Lung Cancer

Lung and bronchus cancer, the second most common form of cancer, accounts for 13.5% of all new cancer cases in the United States. In 2018 alone, lung cancer was newly diagnosed in 234,030 individuals and accounted for 154,050 deaths. In fact, lung cancer is the leading cause of cancer-related mortality in men and women, and is responsible for more than 25% of all cancer deaths. The 5-year survival rate for patients whose lung cancer has spread regionally (to regional lymph nodes) is 29.7%, but that survival rate is only 4.7% for patients with distant metastases.
Lung and bronchus cancer is the second most common form of cancer in the United States. In 2018, lung cancer was newly diagnosed in 234,030 individuals, representing 13.5% of all new cancer cases. Lung cancer remains the leading cause of cancer mortality in men and women, accounting for more than 25% of all cancer deaths, which translated to 154,050 deaths in 2018. The relative 5-year survival rate for metastatic lung cancer is only 4.7%.
Moving PD-1 or PD-L1 inhibitors to an early line of therapy, immediately after chemoradiation, has improved survival for patients with unresectable, stage III non–small-cell lung cancer (NSCLC).
Tumor expression of PD-L1 has consistently predicted ­response and survival outcomes in non–small-cell lung cancer (NSCLC), whereas the role of PD-L1 in immune cells is unclear, said Edward B. Garon, MD, Director, Thoracic Oncology Program, David Geffen School of Medicine, University of California, Los Angeles, at the 2019 ASCO-SITC Clinical Immuno-Oncology Symposium.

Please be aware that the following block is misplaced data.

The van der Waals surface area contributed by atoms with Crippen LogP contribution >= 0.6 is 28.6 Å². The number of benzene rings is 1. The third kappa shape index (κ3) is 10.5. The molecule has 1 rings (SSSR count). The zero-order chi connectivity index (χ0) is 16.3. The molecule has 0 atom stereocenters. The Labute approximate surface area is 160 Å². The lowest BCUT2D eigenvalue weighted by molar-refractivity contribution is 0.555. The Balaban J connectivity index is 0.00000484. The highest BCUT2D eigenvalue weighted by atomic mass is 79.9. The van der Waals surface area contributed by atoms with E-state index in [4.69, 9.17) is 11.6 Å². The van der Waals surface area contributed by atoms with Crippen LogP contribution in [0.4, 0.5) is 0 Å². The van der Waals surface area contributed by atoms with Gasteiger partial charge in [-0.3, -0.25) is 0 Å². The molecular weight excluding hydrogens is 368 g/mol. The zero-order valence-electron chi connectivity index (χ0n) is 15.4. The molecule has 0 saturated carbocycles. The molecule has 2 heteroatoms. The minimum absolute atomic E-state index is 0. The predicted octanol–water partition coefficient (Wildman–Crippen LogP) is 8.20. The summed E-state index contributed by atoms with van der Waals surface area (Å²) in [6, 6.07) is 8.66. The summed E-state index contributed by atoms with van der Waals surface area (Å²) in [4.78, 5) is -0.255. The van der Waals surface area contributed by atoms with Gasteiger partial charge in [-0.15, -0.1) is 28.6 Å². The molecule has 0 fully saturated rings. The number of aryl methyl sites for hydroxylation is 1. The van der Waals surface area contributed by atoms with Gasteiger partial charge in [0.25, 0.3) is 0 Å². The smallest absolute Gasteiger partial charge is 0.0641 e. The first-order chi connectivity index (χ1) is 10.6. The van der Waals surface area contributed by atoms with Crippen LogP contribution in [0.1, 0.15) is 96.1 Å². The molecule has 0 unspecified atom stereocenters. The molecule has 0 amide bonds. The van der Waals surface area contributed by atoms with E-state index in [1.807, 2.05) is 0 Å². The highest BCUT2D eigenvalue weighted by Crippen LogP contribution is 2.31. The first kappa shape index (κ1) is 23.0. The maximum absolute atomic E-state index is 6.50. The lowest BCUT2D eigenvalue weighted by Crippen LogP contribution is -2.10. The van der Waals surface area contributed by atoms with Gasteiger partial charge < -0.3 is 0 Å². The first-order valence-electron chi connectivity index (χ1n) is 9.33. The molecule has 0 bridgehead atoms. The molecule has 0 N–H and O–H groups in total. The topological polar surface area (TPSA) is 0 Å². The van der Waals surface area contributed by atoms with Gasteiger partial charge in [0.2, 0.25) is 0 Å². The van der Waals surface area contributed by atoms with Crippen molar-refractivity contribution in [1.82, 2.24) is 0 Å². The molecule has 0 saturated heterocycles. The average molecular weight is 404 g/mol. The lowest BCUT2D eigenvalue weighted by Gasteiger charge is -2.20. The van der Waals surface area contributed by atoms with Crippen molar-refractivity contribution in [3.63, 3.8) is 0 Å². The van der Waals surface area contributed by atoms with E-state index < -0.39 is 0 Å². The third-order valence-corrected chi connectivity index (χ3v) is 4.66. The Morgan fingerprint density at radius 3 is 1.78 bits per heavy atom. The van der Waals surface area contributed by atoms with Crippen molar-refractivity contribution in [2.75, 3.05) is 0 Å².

For the second time this month, the FDA has given an approval to Genentech’s PD-L1 inhibitor, Tecentriq.
Although many new treatments, including targeted therapies and immunotherapies, have recently become available for patients with non–small-cell lung cancer, those with small-cell lung cancer have not seen new treatment options in the past 2 decades. But this is about to change.
The drug affordability ratings in the National Comprehensive Cancer Network Evidence Blocks are inconsistent with real-world total episode-of-care costs, according to Scott D. Ramsey, MD, PhD, Director, Institute for Cancer Outcomes Research, Fred Hutchinson Cancer Research Center, Seattle, WA.

A burning question is whether immunotherapy combinations will further improve outcomes compared with checkpoint inhibitor therapy alone—and if so, which combinations will rise to the top.

The FDA accelerated the approval of brigatinib (Alunbrig), a new generation of oral ALK inhibitor, for the treatment of patients with ALK-positive metastatic NSCLC who do not tolerate or have had an inadequate response to crizotinib..

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